September 30,
2018
 
July 1,
2018
Cash and cash equivalents
 
$
29,012

 
$
44,923

Restricted cash
 
2,348

 
4,295

Cash, cash equivalents and restricted cash
 
$
31,360

 
$
49,218



In February 2016, the FASB issued ASU No. 2016-02, Leases (Topic 842), which is intended to increase transparency and comparability among organizations by recognizing lease assets and lease liabilities on the balance sheet and disclosing key information about leasing arrangements. Certain qualitative and quantitative disclosures are required, as well as a modified retrospective recognition and measurement of impacted leases. The guidance is effective beginning fiscal year 2020, with early adoption permitted. The Company is currently assessing the impact of this new accounting pronouncement on its results of operations, financial position, and cash flows.

In January 2016, the FASB issued ASU No. 2016-01, Financial Instruments-Overall (Subtopic 825-10): Recognition and Measurement of Financial Assets and Financial Liabilities (ASU No. 2016-01). ASU No. 2016-01 enhances the existing financial instruments reporting model by modifying fair value measurement tools, simplifying impairment assessments for certain equity instruments, and modifying overall presentation and disclosure requirements. The guidance is effective beginning fiscal year 2019, with early adoption permitted. The Company adopted this standard effective July 1, 2018 and it did not have a material impact on the Company’s results of operations, financial position, and cash flows.
In May 2014, the FASB issued ASU No. 2014-09, Revenue from Contracts with Customers (Topic 606). The core principle of the guidance is that an entity should recognize revenue to depict the transfer of promised goods or services to customers in an amount that reflects the consideration to which the entity expects to be entitled in exchange for those goods or services. Topic 606 also requires additional disclosure about the nature, amount, timing and uncertainty of revenue and cash flows arising from customer contracts, including significant judgments and changes in judgments and assets recognized from costs incurred to fulfill a contract. This guidance is effective beginning fiscal year 2019 under either full or modified retrospective adoption. The Company has adopted this ASU effective July 2, 2018 using the modified retrospective approach and this standard did not have a material impact on the Company's Condensed Consolidated Financial Statements. Additional disclosures related to adoption of this ASU have been included at Note 4.


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3. Accumulated Other Comprehensive Income (Loss)
The following tables set forth the changes in accumulated other comprehensive income (loss) (in thousands):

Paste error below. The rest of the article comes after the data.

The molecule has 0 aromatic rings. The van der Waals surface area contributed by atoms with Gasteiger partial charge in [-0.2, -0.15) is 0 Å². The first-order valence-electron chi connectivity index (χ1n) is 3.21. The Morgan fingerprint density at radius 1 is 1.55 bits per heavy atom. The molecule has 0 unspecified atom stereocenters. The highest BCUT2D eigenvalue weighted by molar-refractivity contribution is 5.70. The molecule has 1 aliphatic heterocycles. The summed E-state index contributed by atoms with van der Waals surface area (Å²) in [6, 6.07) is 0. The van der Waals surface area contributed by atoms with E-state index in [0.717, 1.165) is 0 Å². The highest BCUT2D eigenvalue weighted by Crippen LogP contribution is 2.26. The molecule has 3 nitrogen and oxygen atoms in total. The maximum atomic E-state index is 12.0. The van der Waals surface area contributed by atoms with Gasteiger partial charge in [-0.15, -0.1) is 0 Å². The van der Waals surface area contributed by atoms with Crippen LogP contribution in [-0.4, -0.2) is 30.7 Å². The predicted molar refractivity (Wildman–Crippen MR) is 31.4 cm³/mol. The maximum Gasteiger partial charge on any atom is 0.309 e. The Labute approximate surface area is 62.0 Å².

Three Months Ended September 30, 2018
 
 
Cumulative Translation Adjustments
 
Derivative Financial Instruments
 
Pension and Postretirement Benefit Plans
 
Total
Beginning Balance
 
$
(28,928
)
 
$
6,486

 
$
(229,830
)
 
$
(252,272
)
Other Comprehensive Income (Loss) Before Reclassification
 
(3,690
)
 
252

 

 
(3,438
)
Income Tax Benefit (Expense)
 

 
(61
)
 

 
(61
)
Net Other Comprehensive Income (Loss) Before Reclassifications
 
(3,690
)
 
191

 

 
(3,499
)
Reclassifications:
 
 
 
 
 
 
 


Realized (Gains) Losses - Foreign Currency Contracts (1)
 

 
(951
)
 

 
(951
)
Realized (Gains) Losses - Commodity Contracts (1)
 

 
(4
)
 

 
(4
)
Realized (Gains) Losses - Interest Rate Swaps (1)
 

 
(216
)
 

 
(216
)
Amortization of Prior Service Costs (Credits) (2)
 

 

 
(137
)
 
(137
)
Amortization of Actuarial Losses (2)
 

 

 
3,728

 
3,728

Total Reclassifications Before Tax
 

 
(1,171
)
 
3,591

 
2,420

Income Tax Expense (Benefit)
 

 
282

 
(865
)
 
(583
)
Net Reclassifications
 

 
(889
)
 
2,726

 
1,837

Other Comprehensive Income (Loss)
 
(3,690
)
 
(698
)
 
2,726

 
(1,662
)
Ending Balance
 
$
(32,618
)
 
$
5,788

 
$
(227,104
)
 
$
(253,934
)
(1) Amounts reclassified to net income (loss) are included in net sales or cost of goods sold. See Note 9 for information related to derivative financial instruments.
(2) Amounts reclassified to net income (loss) are included in the computation of net periodic expense, which is presented in cost of goods sold or engineering, selling, general and administrative expenses. See Note 7 for information related to pension and postretirement benefit plans.



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Three Months Ended October 1, 2017
 
 
Cumulative Translation Adjustments
 
Derivative Financial Instruments
 
Pension and Postretirement Benefit Plans
 
Total
Beginning Balance
 
$
(24,744
)
 
$
(76
)
 
$
(275,206
)
 
$
(300,026
)
Other Comprehensive Income (Loss) Before Reclassification
 
3,928

 
(3,206
)
 

 
722

Income Tax Benefit (Expense)
 

 
1,202

 

 
1,202

Net Other Comprehensive Income (Loss) Before Reclassifications
 
3,928

 
(2,004
)
 

 
1,924

Reclassifications:
 
 
 
 
 
 
 


Realized (Gains) Losses - Foreign Currency Contracts (1)
 

 
2,349

 

 
2,349

Realized (Gains) Losses - Commodity Contracts (1)
 

 
5

 

 
5

Realized (Gains) Losses - Interest Rate Swaps (1)
 

 
2

 

 
2

Amortization of Prior Service Costs (Credits) (2)
 

 

 
(314
)
 
(314
)
Amortization of Actuarial Losses (2)
 

 

 
4,665

 
4,665

Total Reclassifications Before Tax
 

 
2,356

 
4,351

 
6,707

Income Tax Expense (Benefit)
 

 
(884
)